They are often described as the Zia generation: Pakistanis who have come of age since the 1980s, when the military dictator, Gen. Mohammad Zia ul-Haq, began to promote Islam in public education and to use it as a political tool to unify this young and insecure nation.
Today, the forces he set loose have gained such strength that they threaten to
overwhelm voices for tolerance in
“Over time, Pakistani society has drifted toward religious extremism,” said
Hasan Askari Rizvi, a political and defense analyst from
“The lower level are listening to the religious people,” he said.
Mr. Minallah studied law at Islamic University in
But under General Zia in the 1980s, the government began supporting Islamic
warriors to fight the Soviet occupation of
That change is now no more apparent than among the 1,000 lawyers from the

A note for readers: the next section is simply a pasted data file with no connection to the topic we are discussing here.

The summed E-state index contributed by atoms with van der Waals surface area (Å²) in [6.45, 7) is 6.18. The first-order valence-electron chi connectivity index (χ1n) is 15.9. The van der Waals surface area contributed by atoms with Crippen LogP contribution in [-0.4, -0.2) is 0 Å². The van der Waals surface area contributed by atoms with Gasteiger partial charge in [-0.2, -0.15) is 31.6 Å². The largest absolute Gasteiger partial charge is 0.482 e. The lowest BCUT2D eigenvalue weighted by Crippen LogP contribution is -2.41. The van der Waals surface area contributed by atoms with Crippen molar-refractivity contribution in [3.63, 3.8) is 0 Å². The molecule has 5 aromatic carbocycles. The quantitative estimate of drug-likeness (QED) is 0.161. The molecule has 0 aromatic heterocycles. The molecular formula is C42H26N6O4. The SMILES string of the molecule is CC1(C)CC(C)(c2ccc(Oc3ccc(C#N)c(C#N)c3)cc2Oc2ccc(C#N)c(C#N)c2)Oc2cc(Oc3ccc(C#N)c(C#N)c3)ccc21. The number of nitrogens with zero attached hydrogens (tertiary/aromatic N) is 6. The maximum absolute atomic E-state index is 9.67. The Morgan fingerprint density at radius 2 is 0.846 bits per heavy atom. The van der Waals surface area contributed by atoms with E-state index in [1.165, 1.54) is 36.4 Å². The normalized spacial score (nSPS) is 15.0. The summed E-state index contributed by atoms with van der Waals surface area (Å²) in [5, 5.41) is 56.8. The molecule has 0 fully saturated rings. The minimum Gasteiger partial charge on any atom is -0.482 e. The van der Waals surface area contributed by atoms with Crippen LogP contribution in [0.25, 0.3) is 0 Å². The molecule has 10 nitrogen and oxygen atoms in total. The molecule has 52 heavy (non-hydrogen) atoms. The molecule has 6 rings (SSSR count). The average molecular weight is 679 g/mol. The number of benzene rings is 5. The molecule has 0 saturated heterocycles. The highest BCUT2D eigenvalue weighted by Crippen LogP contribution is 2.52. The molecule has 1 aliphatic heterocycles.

Their leader is Rao Abdur Raheem, 30, who formed a “lawyers’ forum,” called the Movement to Protect the Dignity of the Prophet, in December. The aim of the group, he said, was to counter Mr. Taseer’s campaign to amend the nation’s strict blasphemy laws, which promise death for insulting the Prophet Muhammad.
In interviews, Mr. Raheem and six of his colleagues insisted they were not members of any political or religious party, and were acting independently and interested only in ensuring the rule of law.
All graduates of different Pakistani universities, they insisted they were liberal, not religious conservatives. Only one had religious training. They said they had all taken part in the lawyers’ protest campaign in 2007 and 2008, and that they were proud that the movement helped reinstate the chief justice.